I went to the strangest press conference today. Ed Lee was there; so was Ben Metcalf, who is Gov. Jerry Brown’s director of housing and community development. We met at SPUR’s downtown headquarters, at a little after 11am.
There were only a handful of reporters – me, J.K. Dineen from the Chron, Liam Dillon from the LA Times. Kim Mai Cutler showed up late.
And it wasn’t clear why we were really there – except that for the past couple of hours, Lee, Metcalf, and a group of “stakeholders” (mostly big nonprofit housing developers like Bridge, the Bay Area Council, and the pro-any-kind-of-development Housing Action Coalition, and the law firm of Holland and Knight, which represented a tech startup illegally using space in Chinatown) had been meeting privately to figure out how to promote the governor’s plan to allow developers to build housing without the normal community oversight.
The measure has been pending in the state Legislature, but community housing groups all over the state have tried to slow it down. It would override local laws and allow anyone who wants to build any type of housing to do that “by right” if it complies with existing zoning and has a tiny minimum of affordable housing – wiping out the ability of community groups to try to cut better deals with developers.
“While this proposal claims to merely streamline the approval process for housing projects, it will in fact cause significant negative impacts on the environment, jobs, working and low-income neighborhoods, and the public’s right to participate in decisions impacting their everyday lives,” a statement issued today by ten community groups, including ACCE California, the Chinatown Community Development Center, Tenants Together, the Council of Community Housing Organizations, and Public Advocates, noted.
And instead of holding public hearings on the legislation, the groups said, “invite-only meetings are being conducted by the administration that exclude a full presentation of the facts and open dialogue about the plan’s far-reaching implications.”
So there we were, at the end of one of those “invite-only” meetings, to which the press was not among those invited. In fact, there wasn’t much advance notice of the meeting at all – those of us who showed up either found out about it from activists and asked if we could come or got notice a few hours before the meeting started.
And there wasn’t a whole lot of concern in the room about that the secrecy.
I asked Metcalf why there had been no public hearings on the plan, and he told me that the measure was part of the governor’s budget process, which “is not a public process.”
Of course, he told me, the governor is “open to all possible feedback.” Not clear how that feedback will get delivered.
I asked the mayor why he would support a measure that undermines his own land-use authority, and he said that “I feel very strongly that in the governor’s proposal, we already have the right” to make local zoning decisions.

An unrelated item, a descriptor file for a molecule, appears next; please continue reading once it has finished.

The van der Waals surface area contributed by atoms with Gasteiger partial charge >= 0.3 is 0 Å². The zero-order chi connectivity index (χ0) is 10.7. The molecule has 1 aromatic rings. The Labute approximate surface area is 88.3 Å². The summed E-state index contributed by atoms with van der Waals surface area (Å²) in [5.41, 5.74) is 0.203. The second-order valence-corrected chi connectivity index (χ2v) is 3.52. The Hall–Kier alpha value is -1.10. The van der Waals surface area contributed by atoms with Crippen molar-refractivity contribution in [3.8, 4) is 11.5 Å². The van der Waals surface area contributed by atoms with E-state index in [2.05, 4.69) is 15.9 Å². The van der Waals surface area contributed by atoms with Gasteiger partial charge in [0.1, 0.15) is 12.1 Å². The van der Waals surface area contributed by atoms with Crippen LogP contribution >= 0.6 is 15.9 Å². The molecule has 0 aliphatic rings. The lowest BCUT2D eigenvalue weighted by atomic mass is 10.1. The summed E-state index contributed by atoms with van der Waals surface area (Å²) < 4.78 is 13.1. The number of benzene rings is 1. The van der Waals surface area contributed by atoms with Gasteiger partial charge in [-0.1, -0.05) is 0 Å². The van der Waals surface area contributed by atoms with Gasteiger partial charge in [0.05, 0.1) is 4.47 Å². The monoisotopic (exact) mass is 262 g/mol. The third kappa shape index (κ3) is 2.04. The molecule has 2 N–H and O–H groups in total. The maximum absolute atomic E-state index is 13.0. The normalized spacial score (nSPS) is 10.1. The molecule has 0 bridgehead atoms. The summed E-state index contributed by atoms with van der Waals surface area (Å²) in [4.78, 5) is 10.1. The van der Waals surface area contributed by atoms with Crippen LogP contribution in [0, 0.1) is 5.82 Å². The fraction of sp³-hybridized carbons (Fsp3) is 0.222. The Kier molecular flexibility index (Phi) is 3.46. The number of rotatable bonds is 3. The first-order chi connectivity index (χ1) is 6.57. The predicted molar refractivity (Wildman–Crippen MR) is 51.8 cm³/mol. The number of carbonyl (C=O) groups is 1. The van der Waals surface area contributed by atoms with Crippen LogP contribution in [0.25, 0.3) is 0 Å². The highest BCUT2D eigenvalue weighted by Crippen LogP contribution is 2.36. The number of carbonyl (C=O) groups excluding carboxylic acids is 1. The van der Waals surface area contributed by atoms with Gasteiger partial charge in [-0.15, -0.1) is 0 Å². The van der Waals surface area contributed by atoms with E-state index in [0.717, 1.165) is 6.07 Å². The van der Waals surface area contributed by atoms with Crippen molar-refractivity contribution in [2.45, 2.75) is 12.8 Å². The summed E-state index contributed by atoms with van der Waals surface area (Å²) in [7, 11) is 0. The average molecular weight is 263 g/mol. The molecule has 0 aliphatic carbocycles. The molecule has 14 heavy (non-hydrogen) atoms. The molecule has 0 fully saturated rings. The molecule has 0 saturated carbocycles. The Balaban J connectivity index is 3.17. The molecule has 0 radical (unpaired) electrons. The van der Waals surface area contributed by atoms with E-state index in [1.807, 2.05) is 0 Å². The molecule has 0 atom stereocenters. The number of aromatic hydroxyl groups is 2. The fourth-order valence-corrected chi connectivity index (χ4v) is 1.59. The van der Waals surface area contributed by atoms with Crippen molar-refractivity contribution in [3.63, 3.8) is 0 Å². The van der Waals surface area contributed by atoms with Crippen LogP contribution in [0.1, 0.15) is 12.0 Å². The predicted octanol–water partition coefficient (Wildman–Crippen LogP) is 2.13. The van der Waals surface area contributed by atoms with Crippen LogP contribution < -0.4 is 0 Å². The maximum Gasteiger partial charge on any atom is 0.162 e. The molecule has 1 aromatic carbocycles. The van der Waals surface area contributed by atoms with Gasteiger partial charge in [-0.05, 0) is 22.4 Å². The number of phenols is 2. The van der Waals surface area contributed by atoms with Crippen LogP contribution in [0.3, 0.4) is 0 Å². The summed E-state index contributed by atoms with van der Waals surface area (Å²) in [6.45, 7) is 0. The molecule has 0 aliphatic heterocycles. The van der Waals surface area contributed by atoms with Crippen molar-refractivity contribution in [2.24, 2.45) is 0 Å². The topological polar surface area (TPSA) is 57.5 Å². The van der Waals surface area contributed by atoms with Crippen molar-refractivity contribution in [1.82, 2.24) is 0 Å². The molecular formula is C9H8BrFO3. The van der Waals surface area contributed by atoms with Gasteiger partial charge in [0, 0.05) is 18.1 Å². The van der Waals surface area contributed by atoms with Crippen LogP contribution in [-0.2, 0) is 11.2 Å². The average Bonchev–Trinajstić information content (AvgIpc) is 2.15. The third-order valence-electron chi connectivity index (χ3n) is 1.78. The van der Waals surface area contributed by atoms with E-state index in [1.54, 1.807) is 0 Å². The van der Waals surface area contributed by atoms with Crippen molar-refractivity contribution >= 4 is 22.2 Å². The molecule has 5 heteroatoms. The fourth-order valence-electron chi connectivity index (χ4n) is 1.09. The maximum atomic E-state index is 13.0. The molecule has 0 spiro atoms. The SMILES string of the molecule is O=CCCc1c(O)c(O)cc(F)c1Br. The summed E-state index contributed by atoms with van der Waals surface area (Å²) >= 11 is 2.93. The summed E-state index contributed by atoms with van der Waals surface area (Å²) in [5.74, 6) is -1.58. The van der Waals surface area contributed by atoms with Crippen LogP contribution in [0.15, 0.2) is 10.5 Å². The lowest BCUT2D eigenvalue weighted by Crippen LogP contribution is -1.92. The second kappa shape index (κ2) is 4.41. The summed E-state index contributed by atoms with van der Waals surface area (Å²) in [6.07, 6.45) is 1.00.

And he said that some developers have already agreed to affordable housing levels as high as 40 percent.
But that’s happened only when community groups were able to force negotiations with those project sponsors. Under the governor’s plan, much of that housing would merely have to be built at minimum inclusionary standards, which for projects now in the San Francisco planning pipeline is about 12 percent. In cities that don’t have their own affordable-housing laws, the number could be as low as 5 percent.
Gabriel Metcalf, the president of SPUR (no relation to the guv’s Metcalf) told me that the proposal would have regional and statewide application – that it would allow housing to be built in places like Cupertino, where tech companies have set up offices with tens of thousands of workers but no dense housing ever gets approved.
But those communities still have zoning laws that can block dense housing. Much of the new development would happen in places like San Francisco.
I asked Ben Metcalf why he wasn’t suggesting a more productive approach – a law that would require any community that approved commercial developments creating more than, say, 200 jobs to authorize and force the developers to pay for workforce housing.
That would mean no huge Apple headquarters in Cupertino, no Google and Facebook complexes, unless the communities that get the tax benefits also provide housing for the tens of thousands of new workers.
It would mean no Twitter tax break unless the city first found a way to finance housing for all the people displaced by the new tech workers.
He told me that was a “creative” idea and promised to pass it along to the guv.
Meanwhile, Brown’s housing plan is moving forward with very little public debate.